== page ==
Mastitis in Cattle – Causes, Symptoms and Management

Mastitis in Cattle – Causes, Symptoms and Management
Pests and Diseases in Cattle

James Mwangi Ndiritu

Environmental Governance and Management, Agribusiness consultant

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The occurrence of mastitis indicates some failure in milking management

Major causes of mastitis are:

  • Application of the wrong milking techniques
  • Neglecting hygienic measures like not
  • Having washed the hands and teats before milking

Signs of mastitis

  1. The affected udder is hard and painful when touched
  2. The milk yield is lowered
  3. The milk is abnormally coloured and appears bloody

Mastitis is a multifactorial disease in cows that is closely related to the production system and environment. Mastitis risk factors can be classified into 3 groups: host, pathogen, and environmental determinants. Somatic cell counts (S.C.C.) are used to measure milk quality, with the legal limit for saleable milk being 400,000 cells/ml. S.C.C. levels increase rapidly when bacteria enter the udder as immune cells attempt to fight the infection. High S.C.C. levels in milk cause deterioration of milk quality, and in cases of chronic infection, S.C.C. levels can remain high throughout lactation.

  • Genetic resistance:

Cow and udder conformation:

Udder and foot conformation have been shown to be important risk factors for mastitis. Most conformation-related traits have high heritability, and are generally recognized by farmers and herdsmen as major selection criteria for breeding.

  • Milk yield: 

There is substantial evidence to suggest that high yields are linked to high mastitis levels.

  • Nutritional status:

 Various nutritional factors may lower a cow’s disease resistance. Energy, protein and mineral/trace element deficiencies may affect disease resistance and S.C.C. levels.

Selenium supplementation has been seen to improve immunity to mastitis.

  • Age of host:

Both mastitis incidence and S.C.C. levels are higher in older cows. Both mastitis incidence and S.C.C. levels are higher in older cows.

Stage of lactation: Most mastitis surveys show that 2/3 of all clinical mastitis cases occur in early lactation.

  •  Other diseases: It is recognized that other diseases, particularly ketosis, milk fever, lameness and retention of placenta, are closely associated with mastitis incidence.
  • Vaccination status of host: Ε. coli is the only mastitis pathogen that cows are commonly vaccinated against.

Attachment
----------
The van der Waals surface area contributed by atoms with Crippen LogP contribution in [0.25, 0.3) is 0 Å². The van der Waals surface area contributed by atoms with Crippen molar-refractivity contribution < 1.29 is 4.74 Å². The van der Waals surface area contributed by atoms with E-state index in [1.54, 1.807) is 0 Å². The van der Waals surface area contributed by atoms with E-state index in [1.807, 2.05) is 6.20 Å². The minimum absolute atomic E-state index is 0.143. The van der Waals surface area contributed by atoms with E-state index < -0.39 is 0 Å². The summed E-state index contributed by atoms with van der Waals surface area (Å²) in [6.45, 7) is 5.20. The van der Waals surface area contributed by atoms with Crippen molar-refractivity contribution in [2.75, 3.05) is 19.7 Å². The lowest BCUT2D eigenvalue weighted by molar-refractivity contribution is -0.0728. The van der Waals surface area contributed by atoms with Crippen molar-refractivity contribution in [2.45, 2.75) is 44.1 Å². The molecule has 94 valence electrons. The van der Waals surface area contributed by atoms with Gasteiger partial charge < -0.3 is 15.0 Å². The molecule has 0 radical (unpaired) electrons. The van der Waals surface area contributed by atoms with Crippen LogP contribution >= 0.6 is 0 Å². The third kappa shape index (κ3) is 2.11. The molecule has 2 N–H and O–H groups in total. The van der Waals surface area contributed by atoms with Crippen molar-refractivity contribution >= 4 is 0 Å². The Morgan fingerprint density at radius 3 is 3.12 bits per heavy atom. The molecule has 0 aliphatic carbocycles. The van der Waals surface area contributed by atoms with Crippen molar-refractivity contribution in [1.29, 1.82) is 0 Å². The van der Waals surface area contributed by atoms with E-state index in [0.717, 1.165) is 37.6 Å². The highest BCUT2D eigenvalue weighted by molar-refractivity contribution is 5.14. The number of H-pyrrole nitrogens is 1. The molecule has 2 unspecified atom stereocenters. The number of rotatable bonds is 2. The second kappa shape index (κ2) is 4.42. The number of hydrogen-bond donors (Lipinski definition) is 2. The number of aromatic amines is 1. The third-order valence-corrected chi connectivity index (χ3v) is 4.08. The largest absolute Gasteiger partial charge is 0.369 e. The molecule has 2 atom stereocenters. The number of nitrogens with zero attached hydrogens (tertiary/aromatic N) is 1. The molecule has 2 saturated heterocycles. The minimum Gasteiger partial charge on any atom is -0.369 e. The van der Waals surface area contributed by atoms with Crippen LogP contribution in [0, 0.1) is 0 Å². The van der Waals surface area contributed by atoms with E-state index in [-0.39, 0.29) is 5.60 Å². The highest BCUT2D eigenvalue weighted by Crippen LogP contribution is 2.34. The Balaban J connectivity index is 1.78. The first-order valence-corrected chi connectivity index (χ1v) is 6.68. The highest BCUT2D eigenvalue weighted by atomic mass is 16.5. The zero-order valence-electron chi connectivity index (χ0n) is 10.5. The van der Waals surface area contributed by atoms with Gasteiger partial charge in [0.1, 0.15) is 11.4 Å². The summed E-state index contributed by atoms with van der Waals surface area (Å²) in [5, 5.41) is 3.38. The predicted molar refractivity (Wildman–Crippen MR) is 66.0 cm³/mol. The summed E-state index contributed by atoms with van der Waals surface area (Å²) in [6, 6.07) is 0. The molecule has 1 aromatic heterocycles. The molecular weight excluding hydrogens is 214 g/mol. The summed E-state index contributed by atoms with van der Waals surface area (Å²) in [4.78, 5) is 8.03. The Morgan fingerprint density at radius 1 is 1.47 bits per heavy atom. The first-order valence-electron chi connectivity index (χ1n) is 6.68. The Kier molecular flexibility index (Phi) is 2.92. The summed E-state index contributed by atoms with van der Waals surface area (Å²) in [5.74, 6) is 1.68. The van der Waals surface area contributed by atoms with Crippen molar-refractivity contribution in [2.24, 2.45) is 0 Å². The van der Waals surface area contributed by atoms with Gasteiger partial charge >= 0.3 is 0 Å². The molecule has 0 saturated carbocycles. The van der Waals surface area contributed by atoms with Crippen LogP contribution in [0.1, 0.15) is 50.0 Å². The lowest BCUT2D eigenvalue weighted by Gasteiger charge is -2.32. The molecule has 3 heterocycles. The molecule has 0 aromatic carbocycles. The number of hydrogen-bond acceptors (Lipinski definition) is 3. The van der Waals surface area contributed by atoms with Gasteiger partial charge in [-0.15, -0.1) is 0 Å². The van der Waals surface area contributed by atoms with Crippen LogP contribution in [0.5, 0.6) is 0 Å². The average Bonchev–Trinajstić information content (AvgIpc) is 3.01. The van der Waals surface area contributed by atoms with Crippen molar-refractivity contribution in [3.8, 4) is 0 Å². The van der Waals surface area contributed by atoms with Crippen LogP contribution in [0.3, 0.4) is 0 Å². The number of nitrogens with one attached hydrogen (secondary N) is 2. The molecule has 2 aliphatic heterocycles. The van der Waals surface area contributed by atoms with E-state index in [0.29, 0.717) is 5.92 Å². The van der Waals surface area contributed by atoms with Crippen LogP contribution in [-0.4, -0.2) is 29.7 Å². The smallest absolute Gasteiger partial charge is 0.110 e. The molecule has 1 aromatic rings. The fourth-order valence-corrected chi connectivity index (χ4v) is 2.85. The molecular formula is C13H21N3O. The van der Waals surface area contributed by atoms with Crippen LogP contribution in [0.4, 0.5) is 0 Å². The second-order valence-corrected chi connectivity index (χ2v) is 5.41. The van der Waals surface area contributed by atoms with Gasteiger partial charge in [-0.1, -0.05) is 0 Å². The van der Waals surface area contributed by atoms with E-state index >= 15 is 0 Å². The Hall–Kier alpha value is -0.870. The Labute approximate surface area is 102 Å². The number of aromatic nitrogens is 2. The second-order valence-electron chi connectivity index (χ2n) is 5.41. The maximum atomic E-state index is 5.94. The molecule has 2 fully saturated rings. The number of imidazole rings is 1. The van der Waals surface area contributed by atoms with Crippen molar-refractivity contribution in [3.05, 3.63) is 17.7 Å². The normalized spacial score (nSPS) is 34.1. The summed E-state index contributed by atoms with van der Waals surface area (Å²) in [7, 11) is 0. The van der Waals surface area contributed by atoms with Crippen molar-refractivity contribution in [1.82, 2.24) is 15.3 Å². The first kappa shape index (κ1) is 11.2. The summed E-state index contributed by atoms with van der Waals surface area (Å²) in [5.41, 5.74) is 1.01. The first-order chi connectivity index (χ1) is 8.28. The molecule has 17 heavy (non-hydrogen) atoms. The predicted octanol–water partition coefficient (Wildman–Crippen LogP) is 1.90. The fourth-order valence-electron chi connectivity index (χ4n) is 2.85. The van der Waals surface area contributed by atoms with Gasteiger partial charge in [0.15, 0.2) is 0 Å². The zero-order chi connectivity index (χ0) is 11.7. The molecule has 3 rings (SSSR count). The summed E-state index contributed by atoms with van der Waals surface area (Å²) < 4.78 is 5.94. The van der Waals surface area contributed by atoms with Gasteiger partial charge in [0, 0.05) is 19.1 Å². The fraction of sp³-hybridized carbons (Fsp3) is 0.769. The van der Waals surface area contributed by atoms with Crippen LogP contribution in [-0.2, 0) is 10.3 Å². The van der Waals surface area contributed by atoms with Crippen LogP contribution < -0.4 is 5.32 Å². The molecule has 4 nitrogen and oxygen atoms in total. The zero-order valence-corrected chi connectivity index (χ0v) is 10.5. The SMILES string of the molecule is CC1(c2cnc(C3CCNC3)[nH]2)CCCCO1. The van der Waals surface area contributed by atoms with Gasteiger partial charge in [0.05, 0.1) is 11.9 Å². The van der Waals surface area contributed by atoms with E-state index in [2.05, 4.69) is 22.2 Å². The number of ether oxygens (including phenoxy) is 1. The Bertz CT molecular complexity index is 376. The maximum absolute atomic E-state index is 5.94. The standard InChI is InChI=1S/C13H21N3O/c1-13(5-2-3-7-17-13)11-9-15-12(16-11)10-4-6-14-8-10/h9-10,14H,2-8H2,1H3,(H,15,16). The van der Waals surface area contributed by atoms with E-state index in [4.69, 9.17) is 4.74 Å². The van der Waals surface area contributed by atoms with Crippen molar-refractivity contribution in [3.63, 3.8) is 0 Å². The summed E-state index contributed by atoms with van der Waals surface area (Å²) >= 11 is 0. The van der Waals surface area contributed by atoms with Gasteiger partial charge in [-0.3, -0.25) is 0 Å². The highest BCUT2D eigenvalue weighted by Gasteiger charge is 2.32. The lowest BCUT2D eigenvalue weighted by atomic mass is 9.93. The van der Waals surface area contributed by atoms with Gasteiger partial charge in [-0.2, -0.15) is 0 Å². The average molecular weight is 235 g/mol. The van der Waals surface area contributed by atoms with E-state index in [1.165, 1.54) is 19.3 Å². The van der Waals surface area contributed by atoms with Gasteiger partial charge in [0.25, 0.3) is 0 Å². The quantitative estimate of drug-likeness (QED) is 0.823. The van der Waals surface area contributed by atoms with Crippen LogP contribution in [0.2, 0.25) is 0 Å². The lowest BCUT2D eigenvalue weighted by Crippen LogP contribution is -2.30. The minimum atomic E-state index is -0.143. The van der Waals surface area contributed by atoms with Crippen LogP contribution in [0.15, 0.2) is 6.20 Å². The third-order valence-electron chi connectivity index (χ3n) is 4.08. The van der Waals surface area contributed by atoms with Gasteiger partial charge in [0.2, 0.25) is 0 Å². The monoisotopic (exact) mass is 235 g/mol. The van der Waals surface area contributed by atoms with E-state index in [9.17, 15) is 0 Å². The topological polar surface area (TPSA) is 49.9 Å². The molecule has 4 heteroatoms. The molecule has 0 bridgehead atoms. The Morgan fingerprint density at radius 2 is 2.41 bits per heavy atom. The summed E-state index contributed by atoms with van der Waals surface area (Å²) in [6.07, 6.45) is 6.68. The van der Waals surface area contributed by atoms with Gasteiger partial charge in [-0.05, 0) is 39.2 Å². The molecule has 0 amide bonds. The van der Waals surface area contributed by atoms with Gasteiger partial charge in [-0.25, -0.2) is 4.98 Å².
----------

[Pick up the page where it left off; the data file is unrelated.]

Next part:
Mastitis pathogens: Increased emphasis on somatic cell count reduction and targeting certain contagious micro-organisms (i.e. Streptococcus agalactiae).

Contagious mastitis pathogens adhere to the epithelial cells of the udder and can be eradicated through antimicrobial therapy or culling and biosecurity. Environmental mastitis bacteria include various species and can grow in the cow’s environment, so it is recommended to use straw as bedding material and ensure access to dry-lying areas. The introduction of new pathogens into the herd is a likely risk factor for mastitis and can be prevented by a closed herd policy. The presence of chronically infected cows is a significant risk factor for mastitis, and mastitis treatment practices affect the transmission of pathogens within the herd. Milking hygiene, including separating or milking infected cows last, keeping udders and teats clean, and disinfecting teats before or after milking, can prevent the spread of contagious mastitis. Teat injuries can lead to improved survival of pathogens on the teat and tend to be caused by lameness and inappropriate housing systems. Udder cleanliness is an essential factor in the general resistance to mastitis, and milking machine faults and poor milking techniques are environmental risk factors for mastitis. Finally, preventing cows from lying down until the teat canal has closed can help prevent bacterial penetration.

The Five-Point Plan for Control of Mastitis in Dairy Herds

  • Routine post-milking teat dipping.
  • Prompt treatment of clinical mastitis with antibiotics.
  • Blanket antibiotic dry cow therapy for the whole herd.
  • Culling of cows with chronic mastitis.
  • Milking machine maintenance with annual testing.
  • Improved housing is also encouraged.

Read more in the book of the author “Success in agribusiness: Profitable milk production”, by James Mwangi Ndiritu

Pests in Cattle- External Parasites

Pests in Cattle- Internal Parasites

Serious Cattle Diseases caused by Pathogenes 

Mastitis in Cattle – Causes, Symptoms and Management

Feed-related Diseases or Physiological Problems in Cattle


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